In order to determine whether defendant was obligated to defend the Village in the underlying actions, we must first examine the allegations of the complaints in those actions to determine whether the plaintiffs in those actions alleged a pollution-related injury.
The complaints in the underlying actions allege that the Village was negligent in maintaining the municipal sewer system. In one action, it is alleged that physical property damage occurred from the flood-like nature of the substances released, characterized as a "rush of water and sewage." Personal injuries were apparently incurred during an attempt to retrieve personal property from the flooded area. In the other action, it is alleged that an overflow from the sewage system caused damage to property. Both allege an injury from a flood-like event; neither alleges an injury from the "polluting," irritating or contaminating nature of the sewage.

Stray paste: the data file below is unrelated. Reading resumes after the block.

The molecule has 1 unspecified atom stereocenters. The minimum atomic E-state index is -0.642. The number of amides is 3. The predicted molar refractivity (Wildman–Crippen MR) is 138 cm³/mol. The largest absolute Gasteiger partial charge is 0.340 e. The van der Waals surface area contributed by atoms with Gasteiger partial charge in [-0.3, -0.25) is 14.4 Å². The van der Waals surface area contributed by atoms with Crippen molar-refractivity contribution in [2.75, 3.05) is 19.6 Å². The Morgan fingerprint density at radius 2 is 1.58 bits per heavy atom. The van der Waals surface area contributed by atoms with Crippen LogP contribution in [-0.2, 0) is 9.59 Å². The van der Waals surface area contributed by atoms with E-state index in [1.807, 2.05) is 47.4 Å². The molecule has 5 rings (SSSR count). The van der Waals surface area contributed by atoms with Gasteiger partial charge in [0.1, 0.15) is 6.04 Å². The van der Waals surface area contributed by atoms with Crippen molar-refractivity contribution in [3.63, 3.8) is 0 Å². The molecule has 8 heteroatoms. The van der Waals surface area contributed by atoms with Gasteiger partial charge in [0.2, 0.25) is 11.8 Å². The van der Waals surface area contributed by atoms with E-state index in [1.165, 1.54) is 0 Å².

Furthermore, contrary to the dissent's contention that this issue is unpreserved, the record reflects that the Village has consistently asserted that defendant had at least the duty to defend under the insurance policies because the underlying complaints allege negligence, and that the water and sewage mixture which was released was not a pollutant. These assertions, by their very nature, include the claim that the substances released did not exert a contaminating or irritating effect since, by definition, a pollutant must be either, or both.